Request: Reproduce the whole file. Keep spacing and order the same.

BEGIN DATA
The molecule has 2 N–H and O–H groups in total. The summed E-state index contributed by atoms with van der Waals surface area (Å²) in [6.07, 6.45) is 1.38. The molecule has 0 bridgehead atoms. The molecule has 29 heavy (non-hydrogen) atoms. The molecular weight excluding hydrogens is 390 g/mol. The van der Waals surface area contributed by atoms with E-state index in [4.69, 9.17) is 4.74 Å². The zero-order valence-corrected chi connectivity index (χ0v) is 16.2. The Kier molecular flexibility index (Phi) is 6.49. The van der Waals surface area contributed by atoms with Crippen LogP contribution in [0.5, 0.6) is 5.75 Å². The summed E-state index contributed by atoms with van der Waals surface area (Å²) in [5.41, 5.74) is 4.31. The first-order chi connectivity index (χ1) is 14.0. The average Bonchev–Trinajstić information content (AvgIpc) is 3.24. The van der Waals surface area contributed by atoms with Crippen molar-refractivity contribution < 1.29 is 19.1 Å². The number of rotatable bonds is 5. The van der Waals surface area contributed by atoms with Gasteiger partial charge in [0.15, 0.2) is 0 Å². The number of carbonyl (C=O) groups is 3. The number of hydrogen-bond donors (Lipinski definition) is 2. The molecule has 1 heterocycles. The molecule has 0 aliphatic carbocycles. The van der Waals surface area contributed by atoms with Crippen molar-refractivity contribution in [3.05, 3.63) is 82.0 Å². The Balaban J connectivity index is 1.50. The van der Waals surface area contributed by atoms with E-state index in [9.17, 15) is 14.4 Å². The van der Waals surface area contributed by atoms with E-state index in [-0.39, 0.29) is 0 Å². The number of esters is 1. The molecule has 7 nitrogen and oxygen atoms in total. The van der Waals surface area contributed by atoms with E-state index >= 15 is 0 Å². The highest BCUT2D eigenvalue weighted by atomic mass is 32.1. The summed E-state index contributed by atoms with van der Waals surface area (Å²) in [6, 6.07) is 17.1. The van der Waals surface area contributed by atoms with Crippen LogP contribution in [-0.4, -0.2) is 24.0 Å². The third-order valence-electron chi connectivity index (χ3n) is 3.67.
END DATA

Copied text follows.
The molecule has 2 N–H and O–H groups in total. The summed E-state index contributed by atoms with van der Waals surface area (Å²) in [6.07, 6.45) is 1.38. The molecule has 0 bridgehead atoms. The molecule has 29 heavy (non-hydrogen) atoms. The molecular weight excluding hydrogens is 390 g/mol. The van der Waals surface area contributed by atoms with E-state index in [4.69, 9.17) is 4.74 Å². The zero-order valence-corrected chi connectivity index (χ0v) is 16.2. The Kier molecular flexibility index (Phi) is 6.49. The van der Waals surface area contributed by atoms with Crippen LogP contribution in [0.5, 0.6) is 5.75 Å². The summed E-state index contributed by atoms with van der Waals surface area (Å²) in [5.41, 5.74) is 4.31. The first-order chi connectivity index (χ1) is 14.0. The average Bonchev–Trinajstić information content (AvgIpc) is 3.24. The van der Waals surface area contributed by atoms with Crippen molar-refractivity contribution < 1.29 is 19.1 Å². The number of rotatable bonds is 5. The van der Waals surface area contributed by atoms with Gasteiger partial charge in [0.15, 0.2) is 0 Å². The number of carbonyl (C=O) groups is 3. The number of hydrogen-bond donors (Lipinski definition) is 2. The molecule has 1 heterocycles. The molecule has 0 aliphatic carbocycles. The van der Waals surface area contributed by atoms with Crippen molar-refractivity contribution in [3.05, 3.63) is 82.0 Å². The Balaban J connectivity index is 1.50. The van der Waals surface area contributed by atoms with E-state index in [9.17, 15) is 14.4 Å². The van der Waals surface area contributed by atoms with E-state index in [-0.39, 0.29) is 0 Å². The number of esters is 1. The molecule has 7 nitrogen and oxygen atoms in total. The van der Waals surface area contributed by atoms with E-state index >= 15 is 0 Å². The highest BCUT2D eigenvalue weighted by atomic mass is 32.1. The summed E-state index contributed by atoms with van der Waals surface area (Å²) in [6, 6.07) is 17.1. The van der Waals surface area contributed by atoms with Crippen LogP contribution in [-0.4, -0.2) is 24.0 Å². The third-order valence-electron chi connectivity index (χ3n) is 3.67.